Excessive metallic contaminant found in prepackaged dried mushroom and bamboo fungus samples

The Centre for Food Safety (CFS) of the Food and Environmental Hygiene Department today (June 30) announced that one prepackaged dried mushroom and two prepackaged bamboo fungus samples were detected with a metallic contaminant, cadmium, at levels exceeding the legal limit. Members of the public should not consume the affected batches of the products and the trade should also stop using or selling the products concerned immediately.

Details of the product are as follows:

(1)Product name: Imperial Banquet Dried Mushroom
Place of origin: China
Distributor: A.S. Watson Group (HK) Limited
Best-before date: January 10, 2018
Net weight: 454 grams per pack

(2)Product name: Dried Bamboo Fungus
Brand name: Kai Tsun Tong
Place of origin: China
Distributor: Kai Tsun Tong International Group Limited
Best-before date: June 1, 2017
Net weight: 40 grams per pack

(3)Product name: Bamboo Pith
Brand name: First Edible Nest
Place of origin: China
Packer: Cross International Limited
Best-before date: May 4, 2017
Net weight: 1 tael per pack

"The CFS collected the above-mentioned dried mushroom sample from a supermarket in Tai Kok Tsui and the two bamboo fungus samples from a supermarket in Hung Hom and a retail shop in Tai Po respectively for testing under its routine Food Surveillance Programme. The test results showed that the dried mushroom sample contained cadmium at a level of 2.3 parts per million (ppm) while the two bamboo fungus samples contained cadmium at a level of 3.1 and 3.3 ppm respectively. After applying the conversion factors for dried foods as recommended by the Codex Alimentarius Commission, the reported cadmium levels for the dried mushroom and bamboo fungus samples were 0.21, 0.28 and 0.30 ppm respectively, exceeding the legal limit of 0.1ppm. The CFS has informed the vendors concerned of the test results and has instructed the vendors to stop the sale of the affected batches of the products. The CFS is tracing the sources and distribution of the food items in question," a CFS spokesman said.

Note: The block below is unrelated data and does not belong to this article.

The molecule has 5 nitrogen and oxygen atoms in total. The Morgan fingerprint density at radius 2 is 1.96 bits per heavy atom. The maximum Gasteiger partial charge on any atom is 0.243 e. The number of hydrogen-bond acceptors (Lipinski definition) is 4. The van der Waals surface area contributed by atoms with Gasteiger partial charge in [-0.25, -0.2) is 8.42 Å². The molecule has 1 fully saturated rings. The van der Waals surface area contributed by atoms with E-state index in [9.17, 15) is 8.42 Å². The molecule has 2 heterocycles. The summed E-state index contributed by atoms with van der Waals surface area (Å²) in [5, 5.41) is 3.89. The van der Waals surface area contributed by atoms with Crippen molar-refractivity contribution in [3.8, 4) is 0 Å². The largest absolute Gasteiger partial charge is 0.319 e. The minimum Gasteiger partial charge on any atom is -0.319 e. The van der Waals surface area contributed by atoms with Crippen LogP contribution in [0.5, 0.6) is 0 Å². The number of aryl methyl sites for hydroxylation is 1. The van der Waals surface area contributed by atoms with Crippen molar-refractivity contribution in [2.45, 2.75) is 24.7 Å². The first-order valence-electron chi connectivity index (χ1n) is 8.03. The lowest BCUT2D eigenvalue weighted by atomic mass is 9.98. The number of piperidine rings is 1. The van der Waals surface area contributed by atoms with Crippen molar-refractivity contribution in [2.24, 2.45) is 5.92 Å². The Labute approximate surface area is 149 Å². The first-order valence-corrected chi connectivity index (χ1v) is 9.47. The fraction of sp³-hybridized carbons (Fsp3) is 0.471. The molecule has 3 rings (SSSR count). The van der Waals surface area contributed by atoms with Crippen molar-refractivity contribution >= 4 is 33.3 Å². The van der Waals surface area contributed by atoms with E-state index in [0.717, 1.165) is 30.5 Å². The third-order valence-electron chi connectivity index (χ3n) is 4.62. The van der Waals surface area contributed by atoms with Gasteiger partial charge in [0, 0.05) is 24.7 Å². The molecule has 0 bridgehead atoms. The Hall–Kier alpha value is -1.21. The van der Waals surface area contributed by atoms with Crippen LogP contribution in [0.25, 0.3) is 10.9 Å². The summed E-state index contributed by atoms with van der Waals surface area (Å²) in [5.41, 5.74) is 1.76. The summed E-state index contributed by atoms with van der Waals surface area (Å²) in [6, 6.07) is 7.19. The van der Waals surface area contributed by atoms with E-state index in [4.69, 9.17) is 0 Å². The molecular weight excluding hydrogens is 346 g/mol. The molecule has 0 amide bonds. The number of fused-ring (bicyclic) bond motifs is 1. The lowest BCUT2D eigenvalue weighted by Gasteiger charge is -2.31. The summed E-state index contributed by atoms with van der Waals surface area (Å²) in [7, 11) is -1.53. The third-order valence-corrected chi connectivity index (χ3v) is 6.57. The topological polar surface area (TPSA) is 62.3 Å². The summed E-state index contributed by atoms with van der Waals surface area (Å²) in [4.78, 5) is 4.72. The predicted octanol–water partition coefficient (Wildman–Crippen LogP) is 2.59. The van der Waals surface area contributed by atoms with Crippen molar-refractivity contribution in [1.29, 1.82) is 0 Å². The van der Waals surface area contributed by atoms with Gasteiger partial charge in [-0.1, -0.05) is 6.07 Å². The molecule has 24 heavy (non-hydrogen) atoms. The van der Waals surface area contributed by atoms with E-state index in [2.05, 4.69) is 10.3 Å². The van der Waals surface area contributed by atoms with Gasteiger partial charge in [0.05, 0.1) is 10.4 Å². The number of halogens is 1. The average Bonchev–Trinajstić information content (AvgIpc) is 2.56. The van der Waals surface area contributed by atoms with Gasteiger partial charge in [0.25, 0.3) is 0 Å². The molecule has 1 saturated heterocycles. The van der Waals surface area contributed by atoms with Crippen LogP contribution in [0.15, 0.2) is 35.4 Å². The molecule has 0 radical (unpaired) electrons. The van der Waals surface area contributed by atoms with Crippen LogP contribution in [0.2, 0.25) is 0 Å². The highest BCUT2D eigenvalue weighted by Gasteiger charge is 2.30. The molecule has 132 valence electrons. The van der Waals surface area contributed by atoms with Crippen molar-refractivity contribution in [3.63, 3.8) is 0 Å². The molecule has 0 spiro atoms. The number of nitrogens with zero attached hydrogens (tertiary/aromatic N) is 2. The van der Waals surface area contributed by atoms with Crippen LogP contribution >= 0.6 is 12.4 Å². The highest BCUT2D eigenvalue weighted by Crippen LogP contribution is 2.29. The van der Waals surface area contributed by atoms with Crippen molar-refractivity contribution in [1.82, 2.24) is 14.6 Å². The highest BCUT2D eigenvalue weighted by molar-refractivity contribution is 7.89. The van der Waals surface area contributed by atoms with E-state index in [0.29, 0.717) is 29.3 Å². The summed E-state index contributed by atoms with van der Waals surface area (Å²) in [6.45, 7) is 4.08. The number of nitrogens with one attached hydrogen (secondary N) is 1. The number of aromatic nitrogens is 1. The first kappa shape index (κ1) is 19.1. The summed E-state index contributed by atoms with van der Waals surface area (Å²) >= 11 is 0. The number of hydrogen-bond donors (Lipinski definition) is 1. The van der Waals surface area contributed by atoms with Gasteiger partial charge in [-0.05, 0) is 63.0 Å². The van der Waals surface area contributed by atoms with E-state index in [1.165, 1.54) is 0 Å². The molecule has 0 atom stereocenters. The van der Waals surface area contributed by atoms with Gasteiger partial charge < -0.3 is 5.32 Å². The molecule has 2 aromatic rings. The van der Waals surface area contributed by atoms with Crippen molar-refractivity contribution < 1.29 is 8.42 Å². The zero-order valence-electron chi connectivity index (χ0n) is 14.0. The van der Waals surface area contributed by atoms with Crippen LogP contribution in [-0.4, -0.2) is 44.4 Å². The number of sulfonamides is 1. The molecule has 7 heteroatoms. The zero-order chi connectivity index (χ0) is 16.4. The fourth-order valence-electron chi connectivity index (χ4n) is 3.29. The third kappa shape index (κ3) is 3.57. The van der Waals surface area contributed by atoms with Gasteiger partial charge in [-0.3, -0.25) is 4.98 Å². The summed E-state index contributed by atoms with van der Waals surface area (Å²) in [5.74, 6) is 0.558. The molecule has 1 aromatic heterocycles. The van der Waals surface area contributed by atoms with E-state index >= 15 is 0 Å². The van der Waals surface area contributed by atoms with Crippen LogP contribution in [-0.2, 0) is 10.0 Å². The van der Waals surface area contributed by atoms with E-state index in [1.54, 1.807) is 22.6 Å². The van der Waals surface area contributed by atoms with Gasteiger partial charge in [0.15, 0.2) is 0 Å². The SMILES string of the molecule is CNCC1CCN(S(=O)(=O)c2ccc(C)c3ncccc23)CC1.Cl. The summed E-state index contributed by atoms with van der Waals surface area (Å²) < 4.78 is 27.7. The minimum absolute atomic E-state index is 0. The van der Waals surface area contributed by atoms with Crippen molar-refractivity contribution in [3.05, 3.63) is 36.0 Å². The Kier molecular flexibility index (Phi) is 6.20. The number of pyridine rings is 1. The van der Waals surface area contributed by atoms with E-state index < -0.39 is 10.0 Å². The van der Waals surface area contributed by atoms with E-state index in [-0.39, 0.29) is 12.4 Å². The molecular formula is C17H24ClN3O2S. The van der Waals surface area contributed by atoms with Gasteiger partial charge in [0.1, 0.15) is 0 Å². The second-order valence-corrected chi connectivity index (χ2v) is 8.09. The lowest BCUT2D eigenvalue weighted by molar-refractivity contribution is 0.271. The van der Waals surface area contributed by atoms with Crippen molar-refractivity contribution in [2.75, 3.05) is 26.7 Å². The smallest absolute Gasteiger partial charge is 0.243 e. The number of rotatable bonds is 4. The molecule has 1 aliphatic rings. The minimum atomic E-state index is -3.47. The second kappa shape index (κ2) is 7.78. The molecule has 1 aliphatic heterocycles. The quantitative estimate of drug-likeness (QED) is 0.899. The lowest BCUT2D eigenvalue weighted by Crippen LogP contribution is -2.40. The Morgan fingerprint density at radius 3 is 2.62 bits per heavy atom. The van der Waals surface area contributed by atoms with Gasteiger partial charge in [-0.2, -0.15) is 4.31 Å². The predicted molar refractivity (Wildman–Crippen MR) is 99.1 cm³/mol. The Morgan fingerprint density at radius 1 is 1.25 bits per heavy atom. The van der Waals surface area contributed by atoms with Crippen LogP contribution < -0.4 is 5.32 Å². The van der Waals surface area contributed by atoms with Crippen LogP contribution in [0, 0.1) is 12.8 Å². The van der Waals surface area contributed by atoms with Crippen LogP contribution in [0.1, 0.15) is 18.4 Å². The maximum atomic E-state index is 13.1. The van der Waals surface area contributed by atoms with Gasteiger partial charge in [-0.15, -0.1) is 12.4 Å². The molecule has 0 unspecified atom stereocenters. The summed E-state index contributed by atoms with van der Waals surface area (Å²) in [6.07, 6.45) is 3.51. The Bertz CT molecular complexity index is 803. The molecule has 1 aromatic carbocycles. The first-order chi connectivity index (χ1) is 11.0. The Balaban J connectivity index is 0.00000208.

According to the Food Adulteration (Metallic Contamination) Regulations (Cap 132V), any person who sells food with metallic contamination above the legal limit is liable upon conviction to a fine of $50,000 and imprisonment for six months.

"Based on the levels of cadmium detected in the samples, adverse health effects will not be caused under normal consumption. However, consumers who have bought and still possess the affected batches of the products should stop eating them," the spokesman said.

The CFS will alert the trade, continue to closely follow up on the cases and take appropriate action to safeguard food safety and public health. Investigation is ongoing.

Ends/Thursday, June 30, 2016